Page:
For decades, the Business Analyst (BA) has played a pivotal role in any project. The role has certainly evolved through the years. The widespread adoption of agile methodologies is bringing some challenges and opportunities for the future of the role.
So, how did the BA role evolve, and what does the future look like?
Agile methodology and Business Analysis
The widespread adoption of agile methodology has changed the course of direction for the BA role in some ways. The waterfall model had been around for a while; roles within a project had formed into something so intrinsic that people knew exactly what the roles and responsibilities of a BA were. However, due to the very nature of agile, there is an emerging lack of clarity about duties within a position, particularly for the traditional project roles like BA and Project Managers.
The good news is that instead of the role perishing, adopting agile methodologies has led to more career opportunities and alternative career progression routes, as a BA is blending with other related roles. The key skills of analysis, problem-solving, communication, and negotiation have yet again allowed the BA profession to evolve and thrive. As part of this evolution, more and more hybrid roles are emerging for the BA.
The evolution of hybrid Business Analysts
A hybrid BA is a professional who has good knowledge and expertise in another field that complements business analysis. Thus, the hybrid BA is not a specialist, rather a super-generalist knowledgeable of business analysis in addition to a related field.
The five most popular hybrid BA roles are
- Business Analyst/Project Manager – These two roles have traditionally worked very closely in a project. Although the skill sets of a BA and a PM are quite distinct, this hybrid role can work well in a smaller project. In smaller organisations with smaller efforts, the Business Analyst can kick start scoping the effort upfront to understand the stakeholders and business needs. In this instance, it would make more sense for the BA to plan the tasks and monitor and deliver the project on time.
- Business Analyst/Scrum Master – A scrum master helps oversee the scrum and development team. They are knowledgeable in agile methodology and scrum and able to educate others. They also act as a buffer between the scrum team and the product owner. Although there is no explicit BA role in scrum methodology, great scrum masters are facilitative leaders with good analytical and communication skills, facilitation abilities, and understanding of the business domain. These key BA skills can safely be integrated into a hybrid BA/Scrum Master role, if the projects are low in complexity and are low risk, it could make sense to combine the roles.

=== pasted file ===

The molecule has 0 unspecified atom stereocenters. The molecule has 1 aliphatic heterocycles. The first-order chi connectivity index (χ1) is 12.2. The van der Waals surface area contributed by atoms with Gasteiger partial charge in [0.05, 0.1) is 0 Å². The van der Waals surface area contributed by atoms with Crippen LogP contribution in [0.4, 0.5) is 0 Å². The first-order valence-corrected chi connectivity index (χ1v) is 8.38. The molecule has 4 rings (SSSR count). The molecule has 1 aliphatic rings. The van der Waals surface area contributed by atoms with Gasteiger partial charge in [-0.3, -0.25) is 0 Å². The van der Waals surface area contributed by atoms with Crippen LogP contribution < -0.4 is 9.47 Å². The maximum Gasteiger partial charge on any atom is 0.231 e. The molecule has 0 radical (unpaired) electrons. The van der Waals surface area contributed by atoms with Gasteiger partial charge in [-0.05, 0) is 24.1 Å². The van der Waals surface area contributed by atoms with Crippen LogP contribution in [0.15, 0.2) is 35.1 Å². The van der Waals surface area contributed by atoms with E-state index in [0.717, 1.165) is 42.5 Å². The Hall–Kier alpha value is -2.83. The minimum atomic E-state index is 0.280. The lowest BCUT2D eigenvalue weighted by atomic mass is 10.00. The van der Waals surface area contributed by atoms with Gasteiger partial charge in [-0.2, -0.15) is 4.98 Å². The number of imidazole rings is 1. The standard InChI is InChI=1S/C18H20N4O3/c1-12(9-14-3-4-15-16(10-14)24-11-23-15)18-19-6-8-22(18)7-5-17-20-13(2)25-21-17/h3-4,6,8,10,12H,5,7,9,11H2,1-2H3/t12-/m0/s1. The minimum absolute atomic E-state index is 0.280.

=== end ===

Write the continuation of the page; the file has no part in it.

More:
- Business Analyst/Product Owner – The product owner is the voice of the business, and the role requires a deep domain and product knowledge to guide decisions about what to build and when to build it. In collaboration with the delivery team, the product owner explores and evaluates product needs to make those decisions. A lot of this can be regarded as what traditionally a business analyst will do. Therefore, it’s easy to see why a hybrid role might be useful. The one drawback of this combination is that whereas a product owner is more strategic and is concerned with the vision of the product, a BA is typically concerned with the details. A hybrid role will benefit from the ability to switch and enjoy understanding both the micro and the macro.
- Programmer Analyst – When a business needs someone who can run the gamut from the requirements through coding software, it will call on the programmer analyst. This can work well for a low complexity system development, low-code platform, or for system configurations – where a dedicated BA and developer role are not required, and both can be merged.
- UX Designer/Analyst – Whereas a BA is good at working with, and identifying the needs of the customers and documenting the changes, a UX designer is responsible for ensuring the mobile, web, or UI users are happy during their interaction with the system. Many BAs by default are tapped into doing mock-ups of UI’s. On the other hand, the UX designer employs Business Analyst techniques like management and traditional requirements gathering and creating wireframes. These roles can both complement each other or merge well together.
The traditional purist BA role will become extinct with a more hybrid BA role taking the space. It is in fact an exciting time in the career of a BA with numerous possibilities and a need to keep evolving to stay relevant.
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